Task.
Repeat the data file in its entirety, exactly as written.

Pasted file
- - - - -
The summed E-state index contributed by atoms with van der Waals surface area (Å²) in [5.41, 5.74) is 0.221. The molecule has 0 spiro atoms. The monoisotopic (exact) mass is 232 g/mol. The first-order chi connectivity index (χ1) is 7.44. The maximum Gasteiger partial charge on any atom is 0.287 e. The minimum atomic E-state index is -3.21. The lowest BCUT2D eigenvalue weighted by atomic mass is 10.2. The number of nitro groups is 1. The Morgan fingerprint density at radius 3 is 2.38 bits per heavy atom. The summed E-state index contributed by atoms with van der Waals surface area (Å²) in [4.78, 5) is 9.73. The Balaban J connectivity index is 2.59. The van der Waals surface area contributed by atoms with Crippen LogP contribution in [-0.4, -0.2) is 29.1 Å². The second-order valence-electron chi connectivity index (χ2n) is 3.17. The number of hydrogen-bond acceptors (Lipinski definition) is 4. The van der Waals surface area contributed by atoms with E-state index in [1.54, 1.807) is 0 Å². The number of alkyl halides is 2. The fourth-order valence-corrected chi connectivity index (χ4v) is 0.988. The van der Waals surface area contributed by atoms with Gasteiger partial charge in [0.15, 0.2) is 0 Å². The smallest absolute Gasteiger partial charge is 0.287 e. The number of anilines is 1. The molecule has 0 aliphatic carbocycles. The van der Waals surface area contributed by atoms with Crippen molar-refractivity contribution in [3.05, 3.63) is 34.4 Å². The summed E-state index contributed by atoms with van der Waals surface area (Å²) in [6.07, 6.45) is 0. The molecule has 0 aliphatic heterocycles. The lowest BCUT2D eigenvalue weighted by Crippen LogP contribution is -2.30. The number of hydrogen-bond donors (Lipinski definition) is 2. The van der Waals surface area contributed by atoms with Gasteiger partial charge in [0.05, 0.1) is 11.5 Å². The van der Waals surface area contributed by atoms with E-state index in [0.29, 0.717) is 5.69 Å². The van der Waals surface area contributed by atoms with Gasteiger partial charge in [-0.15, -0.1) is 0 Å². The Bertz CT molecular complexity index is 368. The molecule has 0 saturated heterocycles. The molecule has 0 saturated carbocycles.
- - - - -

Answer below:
The summed E-state index contributed by atoms with van der Waals surface area (Å²) in [5.41, 5.74) is 0.221. The molecule has 0 spiro atoms. The monoisotopic (exact) mass is 232 g/mol. The first-order chi connectivity index (χ1) is 7.44. The maximum Gasteiger partial charge on any atom is 0.287 e. The minimum atomic E-state index is -3.21. The lowest BCUT2D eigenvalue weighted by atomic mass is 10.2. The number of nitro groups is 1. The Morgan fingerprint density at radius 3 is 2.38 bits per heavy atom. The summed E-state index contributed by atoms with van der Waals surface area (Å²) in [4.78, 5) is 9.73. The Balaban J connectivity index is 2.59. The van der Waals surface area contributed by atoms with Crippen LogP contribution in [-0.4, -0.2) is 29.1 Å². The second-order valence-electron chi connectivity index (χ2n) is 3.17. The number of hydrogen-bond acceptors (Lipinski definition) is 4. The van der Waals surface area contributed by atoms with E-state index in [1.54, 1.807) is 0 Å². The number of alkyl halides is 2. The fourth-order valence-corrected chi connectivity index (χ4v) is 0.988. The van der Waals surface area contributed by atoms with Gasteiger partial charge in [0.15, 0.2) is 0 Å². The smallest absolute Gasteiger partial charge is 0.287 e. The number of anilines is 1. The molecule has 0 aliphatic carbocycles. The van der Waals surface area contributed by atoms with Crippen molar-refractivity contribution in [3.05, 3.63) is 34.4 Å². The summed E-state index contributed by atoms with van der Waals surface area (Å²) in [6.07, 6.45) is 0. The molecule has 0 aliphatic heterocycles. The lowest BCUT2D eigenvalue weighted by Crippen LogP contribution is -2.30. The number of hydrogen-bond donors (Lipinski definition) is 2. The van der Waals surface area contributed by atoms with Gasteiger partial charge in [0.05, 0.1) is 11.5 Å². The van der Waals surface area contributed by atoms with E-state index in [0.29, 0.717) is 5.69 Å². The van der Waals surface area contributed by atoms with Gasteiger partial charge in [-0.15, -0.1) is 0 Å². The Bertz CT molecular complexity index is 368. The molecule has 0 saturated heterocycles. The molecule has 0 saturated carbocycles.